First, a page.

The energetic Madame Butchart had the luminous idea to build a garden in this "worn out" soil. Fortunately, the family had relatively large resources, and with a garden-architect, an army of workmen and gardeners, an old railroad, and a lot of physical effort, she built the Sunken Garden in an old excavated area.
It is certainly worth noting that Mme Butchart worked also very hard in her garden, and that she climbed all over the rocks to plant flowers and plants ! Credit where credit is due, and we therefore tip our mental hats to Mme Butchart... The first results were simply delightful ! Their guests spread the news, and gradually more and more visitors turned up to see and admire this new wonder of the world !
But Mme Butchart didn't stop there, and she continued to work out her dream in the rest of the quarry. By 1920, more than 50,000 visitors came by annually ! Her work was continued by her children, her grandchildren and even her great-grandchildren.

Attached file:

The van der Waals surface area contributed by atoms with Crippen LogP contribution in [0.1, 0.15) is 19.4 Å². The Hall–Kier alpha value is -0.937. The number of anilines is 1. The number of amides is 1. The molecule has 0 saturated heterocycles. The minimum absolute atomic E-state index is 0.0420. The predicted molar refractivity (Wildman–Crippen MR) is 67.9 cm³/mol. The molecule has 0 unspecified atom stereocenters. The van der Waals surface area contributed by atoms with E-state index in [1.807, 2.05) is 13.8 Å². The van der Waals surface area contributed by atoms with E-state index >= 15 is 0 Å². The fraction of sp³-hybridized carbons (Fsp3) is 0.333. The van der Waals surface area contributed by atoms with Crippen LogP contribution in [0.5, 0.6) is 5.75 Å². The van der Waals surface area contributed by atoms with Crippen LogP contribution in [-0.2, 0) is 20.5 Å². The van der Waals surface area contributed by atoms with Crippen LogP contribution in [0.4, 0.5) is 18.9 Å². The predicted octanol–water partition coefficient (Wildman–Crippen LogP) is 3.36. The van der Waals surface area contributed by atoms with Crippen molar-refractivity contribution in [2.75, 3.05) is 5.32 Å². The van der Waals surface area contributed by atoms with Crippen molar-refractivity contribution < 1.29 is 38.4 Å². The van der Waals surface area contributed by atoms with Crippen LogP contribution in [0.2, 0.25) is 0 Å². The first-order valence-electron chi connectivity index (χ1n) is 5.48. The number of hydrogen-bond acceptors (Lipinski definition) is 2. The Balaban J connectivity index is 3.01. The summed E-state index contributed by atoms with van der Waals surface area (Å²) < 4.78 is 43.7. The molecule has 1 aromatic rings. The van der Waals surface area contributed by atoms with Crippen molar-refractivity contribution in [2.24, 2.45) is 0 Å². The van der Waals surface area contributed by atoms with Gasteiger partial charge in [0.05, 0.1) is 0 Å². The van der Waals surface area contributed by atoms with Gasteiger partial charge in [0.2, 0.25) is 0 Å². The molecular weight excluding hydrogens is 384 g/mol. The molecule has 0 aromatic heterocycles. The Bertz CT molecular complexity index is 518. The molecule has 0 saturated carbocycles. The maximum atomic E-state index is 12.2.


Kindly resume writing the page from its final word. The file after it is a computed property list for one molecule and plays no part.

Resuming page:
The family business has excellent garden architects and a small army of gardeners, and it made sure that perfectionists were put in charge, so that even the smallest detail is taken care of. The seven gardens are decorated under different themes, and each one is continuously adapted to the current season. Nowhere even one weed can be found, and everything is incredibly varied and colorful. More than one million visitors come by each year, to admire this work of art.
Exceptionally beautiful and simply a Must !
** Continue reading with Things to See-Part 2 **